NuScale DisplaysMy tour guide and I had a good discussion about NuScale’s plan to provide intelligent alarms that do not overwhelm operators with unnecessary noise and distraction. As an example, he mentioned that some control rooms provide dozens of alarms during a typical turbine trip even though all of them are reporting conditions that are expected to happen whenever the turbine goes off-line.

Several experienced senior reactor operators have joined the company’s team and are working with the system designers to achieve a complete systems approach that takes into account indications, alarms, layout, controls and human skills.

The final tour stop required a short drive to the OSU campus, where NuScale’s test loop is hosted. Reyes began that part of the tour with some background information about the testing and scaling techniques he and his team learned as contractors for the Westinghouse AP600 and AP1000 passive cooling testing program. He described the program schedule and the way that they used temporary trailers, university students and contractors to achieve a six-day, 24-hour per day testing regime to produce valid results in a cost effective manner.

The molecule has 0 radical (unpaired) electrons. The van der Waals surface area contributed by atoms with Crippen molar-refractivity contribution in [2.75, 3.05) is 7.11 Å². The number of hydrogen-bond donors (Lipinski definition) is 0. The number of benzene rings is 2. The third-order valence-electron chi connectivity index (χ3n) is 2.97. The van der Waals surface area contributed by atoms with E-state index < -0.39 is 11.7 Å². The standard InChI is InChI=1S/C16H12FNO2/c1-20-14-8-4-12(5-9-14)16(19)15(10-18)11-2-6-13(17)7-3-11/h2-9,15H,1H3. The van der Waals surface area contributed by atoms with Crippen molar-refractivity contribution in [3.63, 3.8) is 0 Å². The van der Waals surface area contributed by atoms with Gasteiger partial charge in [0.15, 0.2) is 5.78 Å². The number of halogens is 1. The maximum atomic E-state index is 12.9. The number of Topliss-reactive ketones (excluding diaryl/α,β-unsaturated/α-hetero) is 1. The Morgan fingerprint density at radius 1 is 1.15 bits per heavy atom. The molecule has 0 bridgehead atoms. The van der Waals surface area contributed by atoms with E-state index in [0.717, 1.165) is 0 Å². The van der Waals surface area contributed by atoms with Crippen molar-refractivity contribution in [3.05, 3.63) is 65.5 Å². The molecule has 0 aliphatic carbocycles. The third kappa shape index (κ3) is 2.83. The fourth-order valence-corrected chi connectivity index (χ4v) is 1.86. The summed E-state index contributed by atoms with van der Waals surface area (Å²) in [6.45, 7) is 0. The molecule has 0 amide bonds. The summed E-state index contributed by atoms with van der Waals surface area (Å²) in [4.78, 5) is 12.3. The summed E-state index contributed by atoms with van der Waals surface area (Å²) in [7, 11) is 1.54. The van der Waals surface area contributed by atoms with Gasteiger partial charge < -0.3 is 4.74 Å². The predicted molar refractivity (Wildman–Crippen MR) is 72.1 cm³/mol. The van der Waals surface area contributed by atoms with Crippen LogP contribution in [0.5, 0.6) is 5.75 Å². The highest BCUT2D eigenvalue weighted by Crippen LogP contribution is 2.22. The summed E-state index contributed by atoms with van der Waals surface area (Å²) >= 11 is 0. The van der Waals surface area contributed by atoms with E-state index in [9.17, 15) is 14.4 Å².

NuScale poolThen I had the good timing to be one of the first people to tour an in-progress modification of the NuScale testing facility, which was undergoing a major revision as the result of recent system redesigns. Having a good familiarity with mPower’s Integral System Test (IST) facility, I was surprised at the substantially more compact test loop that Reyes and his team had designed and built. The facility was inside an existing laboratory building that is about 30 feet high and has a tall garage door similar to what you might see at a fire station.